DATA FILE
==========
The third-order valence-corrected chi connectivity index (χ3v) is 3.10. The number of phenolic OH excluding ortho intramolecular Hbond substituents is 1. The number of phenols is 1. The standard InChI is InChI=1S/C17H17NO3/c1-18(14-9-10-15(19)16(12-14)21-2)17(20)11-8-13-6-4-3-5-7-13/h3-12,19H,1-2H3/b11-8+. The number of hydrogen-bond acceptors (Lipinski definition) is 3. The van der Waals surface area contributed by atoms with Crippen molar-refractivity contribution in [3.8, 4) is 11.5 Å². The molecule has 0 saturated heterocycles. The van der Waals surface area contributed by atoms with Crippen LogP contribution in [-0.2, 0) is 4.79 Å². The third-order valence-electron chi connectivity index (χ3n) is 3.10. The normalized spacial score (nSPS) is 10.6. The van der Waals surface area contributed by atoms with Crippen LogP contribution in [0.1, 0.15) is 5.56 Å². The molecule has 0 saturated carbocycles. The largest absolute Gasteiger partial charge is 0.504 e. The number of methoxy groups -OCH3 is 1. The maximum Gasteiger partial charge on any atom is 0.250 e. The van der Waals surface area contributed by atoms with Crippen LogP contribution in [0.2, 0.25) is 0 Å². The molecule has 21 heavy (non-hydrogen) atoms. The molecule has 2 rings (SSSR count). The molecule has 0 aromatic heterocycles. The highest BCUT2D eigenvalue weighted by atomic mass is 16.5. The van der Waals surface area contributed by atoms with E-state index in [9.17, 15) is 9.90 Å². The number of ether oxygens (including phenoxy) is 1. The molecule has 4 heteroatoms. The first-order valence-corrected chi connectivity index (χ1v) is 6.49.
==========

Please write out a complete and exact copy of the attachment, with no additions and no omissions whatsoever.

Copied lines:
The third-order valence-corrected chi connectivity index (χ3v) is 3.10. The number of phenolic OH excluding ortho intramolecular Hbond substituents is 1. The number of phenols is 1. The standard InChI is InChI=1S/C17H17NO3/c1-18(14-9-10-15(19)16(12-14)21-2)17(20)11-8-13-6-4-3-5-7-13/h3-12,19H,1-2H3/b11-8+. The number of hydrogen-bond acceptors (Lipinski definition) is 3. The van der Waals surface area contributed by atoms with Crippen molar-refractivity contribution in [3.8, 4) is 11.5 Å². The molecule has 0 saturated heterocycles. The van der Waals surface area contributed by atoms with Crippen LogP contribution in [-0.2, 0) is 4.79 Å². The third-order valence-electron chi connectivity index (χ3n) is 3.10. The normalized spacial score (nSPS) is 10.6. The van der Waals surface area contributed by atoms with Crippen LogP contribution in [0.1, 0.15) is 5.56 Å². The molecule has 0 saturated carbocycles. The largest absolute Gasteiger partial charge is 0.504 e. The number of methoxy groups -OCH3 is 1. The maximum Gasteiger partial charge on any atom is 0.250 e. The van der Waals surface area contributed by atoms with Crippen LogP contribution in [0.2, 0.25) is 0 Å². The molecule has 21 heavy (non-hydrogen) atoms. The molecule has 2 rings (SSSR count). The molecule has 0 aromatic heterocycles. The highest BCUT2D eigenvalue weighted by atomic mass is 16.5. The van der Waals surface area contributed by atoms with E-state index in [9.17, 15) is 9.90 Å². The number of ether oxygens (including phenoxy) is 1. The molecule has 4 heteroatoms. The first-order valence-corrected chi connectivity index (χ1v) is 6.49.